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- My heart is full of rice : O, play me some merry Why, silver sound? why, musick wrth ker silver dump, to comfort me.
1 Mus. Marry, sir, because silver hath a sweet Mus. No.
sound. Pet. I will then give it you soundly..
Pet. Pretty! What say you, Hugh Rebeck ? 1 Mus. What will you give us ?
2 Mus. I say
silver sound, because musicians Pet. No money, on my faith ; but the gleek : I sound for silver. will give you the minstrel.
Pet. Pretty too! What say you, James Sound: 1 Mrs. Then will I give you the serving-creature. post ?
Pet. Then will I lay the serving-creature's dagger 3 Mus. 'Faith, I know not what to say. on your pate. I will carry no crochets : I'll re you, Pet. O, I cry you mercy! you are the singer : I I'll fa you ; Do you note ine ?
will say for you. It is - musick with her silver i Mus An you re us, and fa us, you note us. sound, because such fellows as you have seldora
2 Mus. Pray you, put up your dagger, and put gold for sounding : out your wit. Pet. Then have at you with my wit; I will dry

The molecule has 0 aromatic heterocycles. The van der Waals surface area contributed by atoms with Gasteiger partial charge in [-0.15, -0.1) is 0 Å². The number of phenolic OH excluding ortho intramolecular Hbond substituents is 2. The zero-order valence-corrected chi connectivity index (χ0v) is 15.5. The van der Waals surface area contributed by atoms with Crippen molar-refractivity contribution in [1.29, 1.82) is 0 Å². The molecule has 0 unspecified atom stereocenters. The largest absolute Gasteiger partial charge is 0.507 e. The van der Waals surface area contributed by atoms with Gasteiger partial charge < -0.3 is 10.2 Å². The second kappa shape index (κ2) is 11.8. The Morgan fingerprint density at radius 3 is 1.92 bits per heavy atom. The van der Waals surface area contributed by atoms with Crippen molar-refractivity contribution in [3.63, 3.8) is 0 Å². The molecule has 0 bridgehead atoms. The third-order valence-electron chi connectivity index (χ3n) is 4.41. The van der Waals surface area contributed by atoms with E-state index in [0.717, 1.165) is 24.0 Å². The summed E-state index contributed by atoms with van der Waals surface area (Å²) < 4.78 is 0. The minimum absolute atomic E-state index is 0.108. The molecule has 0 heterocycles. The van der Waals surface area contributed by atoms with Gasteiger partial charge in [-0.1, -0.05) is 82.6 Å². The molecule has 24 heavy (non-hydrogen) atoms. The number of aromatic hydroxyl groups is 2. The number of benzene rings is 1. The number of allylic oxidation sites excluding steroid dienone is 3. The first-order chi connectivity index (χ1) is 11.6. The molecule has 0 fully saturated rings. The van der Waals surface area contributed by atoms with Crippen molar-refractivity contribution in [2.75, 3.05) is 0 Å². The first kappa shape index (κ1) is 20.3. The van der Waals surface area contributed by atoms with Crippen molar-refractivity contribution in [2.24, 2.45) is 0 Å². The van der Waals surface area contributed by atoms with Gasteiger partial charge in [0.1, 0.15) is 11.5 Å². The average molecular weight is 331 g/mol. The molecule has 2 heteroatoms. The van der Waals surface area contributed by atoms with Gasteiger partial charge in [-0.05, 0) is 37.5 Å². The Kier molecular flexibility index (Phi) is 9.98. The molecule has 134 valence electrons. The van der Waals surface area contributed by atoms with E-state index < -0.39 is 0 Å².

Then musick with her silver sound, beat you with an iron wit, and put up my iron dag
With speedy help doth lend redress. ger:- Answer me like men :
1 Mus. What a pestilent knave is this same? When griping grief the heart doth wound,
2 Mus. Hang him, Jack! Come, we'll in here ; And doleful dumps the mind oppress, Then musick, with her silver sound i
tarry for the mourners, and stay dinner, (Exeunt
SCENE I. - Mantua. A Street.
Bal. No, my good lord.'
No matter : ger thee gone,
And hire those horses; I'll be with thee straight
(Exit BALTHASAE. Rom. If I may trust the flattering eye of sleep,
Well, Juliet, I will lie with thee to-night. My dreams presage some joyful news at hand :
Let's see for means : 0, mischief ! thou art My bosom's lord sits lightly in his throne;